A message from the National Park Service

Wear a life jacket and shoes

River safety is simple; without it, it’s deadly

Posted 7/7/21

UPPER DELAWARE RIVER — You’ve come to the river to have a great time. But whether it is fishing, boating, swimming, or floating. being on or near the river has its risks, and everyone …

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A message from the National Park Service

Wear a life jacket and shoes

River safety is simple; without it, it’s deadly

Posted

UPPER DELAWARE RIVER — You’ve come to the river to have a great time. But whether it is fishing, boating, swimming, or floating. being on or near the river has its risks, and everyone should follow safe river practices. One of the most important pieces of safety equipment is the life jacket, which will keep you afloat if you find yourself in the river intentionally or unintentionally. Not everyone truly understands the importance of wearing a life jacket, or they are not worn properly. Without it, in an instant, a fun river trip turns into a nightmare.

Unfortunately, since Memorial Day weekend, four people have drowned while boating, swimming, or wading in the Upper Delaware River. Three were not wearing a life jacket and the fourth wasn’t wearing a properly fitted life jacket. This brings the total number of drownings since 1980 up to 73. Another died in the river below Port Jervis, which is not part of the Upper Delaware designation.

Beyond wearing a life jacket and some sort of footwear, it is important to remember that boating and alcohol don’t mix. Alcohol can impair decision-making and response time in an emergency situation. Think twice about boating or swimming under the influence, and consider whether the risk of drowning is worth it.

Sudden drop-offs, deep holes, and swift currents are typical of the Upper Delaware River. This is why most drownings in the Upper Delaware River occur while swimming.

Here are a few rules to keep you safe:

  • Wear a life jacket.
  • Never swim alone and do not try to fight the current.
  • Walk carefully and wear protective footwear, as the Delaware River is unpredictable. Rocks in the river and along the bank are slippery.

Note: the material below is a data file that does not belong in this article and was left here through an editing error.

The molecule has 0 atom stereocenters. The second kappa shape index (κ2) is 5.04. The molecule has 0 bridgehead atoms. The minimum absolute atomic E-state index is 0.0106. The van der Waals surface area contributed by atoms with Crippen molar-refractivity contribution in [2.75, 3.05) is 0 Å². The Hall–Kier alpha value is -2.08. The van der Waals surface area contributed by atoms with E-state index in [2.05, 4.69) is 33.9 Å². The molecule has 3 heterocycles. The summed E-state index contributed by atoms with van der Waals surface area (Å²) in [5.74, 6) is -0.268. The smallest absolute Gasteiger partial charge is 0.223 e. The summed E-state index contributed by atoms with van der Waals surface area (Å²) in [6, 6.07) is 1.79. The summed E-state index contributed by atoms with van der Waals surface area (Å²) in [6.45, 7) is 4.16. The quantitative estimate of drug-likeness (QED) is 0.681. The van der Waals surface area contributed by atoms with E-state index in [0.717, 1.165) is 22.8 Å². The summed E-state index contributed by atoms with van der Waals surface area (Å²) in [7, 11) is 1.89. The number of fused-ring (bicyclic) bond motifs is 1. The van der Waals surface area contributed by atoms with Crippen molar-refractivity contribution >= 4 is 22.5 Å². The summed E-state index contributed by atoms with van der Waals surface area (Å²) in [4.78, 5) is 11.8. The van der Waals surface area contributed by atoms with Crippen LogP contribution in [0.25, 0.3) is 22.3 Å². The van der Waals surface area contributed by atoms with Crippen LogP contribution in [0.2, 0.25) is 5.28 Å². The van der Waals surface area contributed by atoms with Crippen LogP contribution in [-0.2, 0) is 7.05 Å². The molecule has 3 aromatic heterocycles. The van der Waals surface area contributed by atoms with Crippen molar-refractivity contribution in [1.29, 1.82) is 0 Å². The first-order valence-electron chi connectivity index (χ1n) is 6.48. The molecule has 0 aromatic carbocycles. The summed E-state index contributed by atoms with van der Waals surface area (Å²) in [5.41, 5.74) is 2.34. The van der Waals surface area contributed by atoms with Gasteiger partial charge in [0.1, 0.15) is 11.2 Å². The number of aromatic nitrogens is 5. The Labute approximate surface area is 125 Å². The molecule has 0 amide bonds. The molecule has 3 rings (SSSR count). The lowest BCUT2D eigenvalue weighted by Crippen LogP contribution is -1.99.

• If you step into deep water, float with the current on your back with your feet forward and close to the surface to fend off any rocks until you are able to move toward the shore.
  • Never stand up in fast-moving water; your feet or legs could become trapped, allowing the current to push you under.
  • If your boat capsizes, be ready to help yourself. Keep upstream of the craft. The force of the water can easily pin you between your vessel and a river obstacle. (Release your boat only if it improves your safety. A canoe, even filled with water, is a good floatation device.)
  • Never tie a life jacket into a vessel. A life jacket tied to a boat cannot save your life.

All vessels on the Upper Delaware are required to have a readily accessible, wearable type, coast-guard approved life jacket for each person on board. Inner tubes are considered vessels on the Upper Delaware and require life jackets. Children 12 and under are required to wear their life jackets when boating on the river. When wearing a life jacket, it is important to make sure it is properly fitted and secured.

Before you go out into the river, find out what to expect by calling the River Information Hotline at 845/252-7100. This recording is updated daily with reports of air and water temperatures and river heights.

The National Park Service reminds river users to follow these safety tips to ensure a safe and enjoyable visit to one of America’s most scenic and recreational rivers.

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